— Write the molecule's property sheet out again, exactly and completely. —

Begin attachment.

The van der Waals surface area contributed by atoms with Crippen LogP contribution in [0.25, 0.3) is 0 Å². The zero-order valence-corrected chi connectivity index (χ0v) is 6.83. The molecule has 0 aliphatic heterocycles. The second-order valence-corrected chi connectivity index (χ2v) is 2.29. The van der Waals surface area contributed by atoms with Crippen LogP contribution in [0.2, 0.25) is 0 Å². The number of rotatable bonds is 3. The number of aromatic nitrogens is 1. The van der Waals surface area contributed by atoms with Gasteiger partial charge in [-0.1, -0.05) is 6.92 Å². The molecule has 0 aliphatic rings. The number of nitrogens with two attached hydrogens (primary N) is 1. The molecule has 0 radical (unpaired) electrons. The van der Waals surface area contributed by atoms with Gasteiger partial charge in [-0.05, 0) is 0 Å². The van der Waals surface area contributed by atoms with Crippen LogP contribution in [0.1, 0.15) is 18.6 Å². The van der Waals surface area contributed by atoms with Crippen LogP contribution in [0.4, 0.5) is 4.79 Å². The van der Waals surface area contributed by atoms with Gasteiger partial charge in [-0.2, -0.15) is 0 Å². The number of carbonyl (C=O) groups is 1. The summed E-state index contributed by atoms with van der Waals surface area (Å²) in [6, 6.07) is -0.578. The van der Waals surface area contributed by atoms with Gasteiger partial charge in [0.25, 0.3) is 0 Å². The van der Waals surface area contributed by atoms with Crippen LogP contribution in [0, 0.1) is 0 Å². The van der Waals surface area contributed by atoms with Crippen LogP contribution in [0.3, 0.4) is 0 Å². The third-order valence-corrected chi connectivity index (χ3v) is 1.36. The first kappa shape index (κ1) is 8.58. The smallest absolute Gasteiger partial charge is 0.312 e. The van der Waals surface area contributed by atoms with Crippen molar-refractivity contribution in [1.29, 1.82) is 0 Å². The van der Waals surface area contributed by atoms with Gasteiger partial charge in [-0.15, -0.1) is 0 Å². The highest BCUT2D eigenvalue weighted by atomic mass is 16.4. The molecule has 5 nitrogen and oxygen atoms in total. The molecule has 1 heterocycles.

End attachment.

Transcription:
The van der Waals surface area contributed by atoms with Crippen LogP contribution in [0.25, 0.3) is 0 Å². The zero-order valence-corrected chi connectivity index (χ0v) is 6.83. The molecule has 0 aliphatic heterocycles. The second-order valence-corrected chi connectivity index (χ2v) is 2.29. The van der Waals surface area contributed by atoms with Crippen LogP contribution in [0.2, 0.25) is 0 Å². The number of rotatable bonds is 3. The number of aromatic nitrogens is 1. The van der Waals surface area contributed by atoms with Gasteiger partial charge in [-0.1, -0.05) is 6.92 Å². The molecule has 0 aliphatic rings. The number of nitrogens with two attached hydrogens (primary N) is 1. The molecule has 0 radical (unpaired) electrons. The van der Waals surface area contributed by atoms with Gasteiger partial charge in [-0.05, 0) is 0 Å². The van der Waals surface area contributed by atoms with Crippen LogP contribution in [0.1, 0.15) is 18.6 Å². The van der Waals surface area contributed by atoms with Crippen LogP contribution in [0.4, 0.5) is 4.79 Å². The van der Waals surface area contributed by atoms with Gasteiger partial charge in [-0.2, -0.15) is 0 Å². The number of carbonyl (C=O) groups is 1. The summed E-state index contributed by atoms with van der Waals surface area (Å²) in [6, 6.07) is -0.578. The van der Waals surface area contributed by atoms with Gasteiger partial charge in [0.25, 0.3) is 0 Å². The van der Waals surface area contributed by atoms with Crippen LogP contribution in [0, 0.1) is 0 Å². The van der Waals surface area contributed by atoms with Crippen LogP contribution in [0.3, 0.4) is 0 Å². The third-order valence-corrected chi connectivity index (χ3v) is 1.36. The first kappa shape index (κ1) is 8.58. The smallest absolute Gasteiger partial charge is 0.312 e. The van der Waals surface area contributed by atoms with Crippen molar-refractivity contribution in [1.29, 1.82) is 0 Å². The van der Waals surface area contributed by atoms with Gasteiger partial charge in [-0.15, -0.1) is 0 Å². The highest BCUT2D eigenvalue weighted by atomic mass is 16.4. The molecule has 5 nitrogen and oxygen atoms in total. The molecule has 1 heterocycles.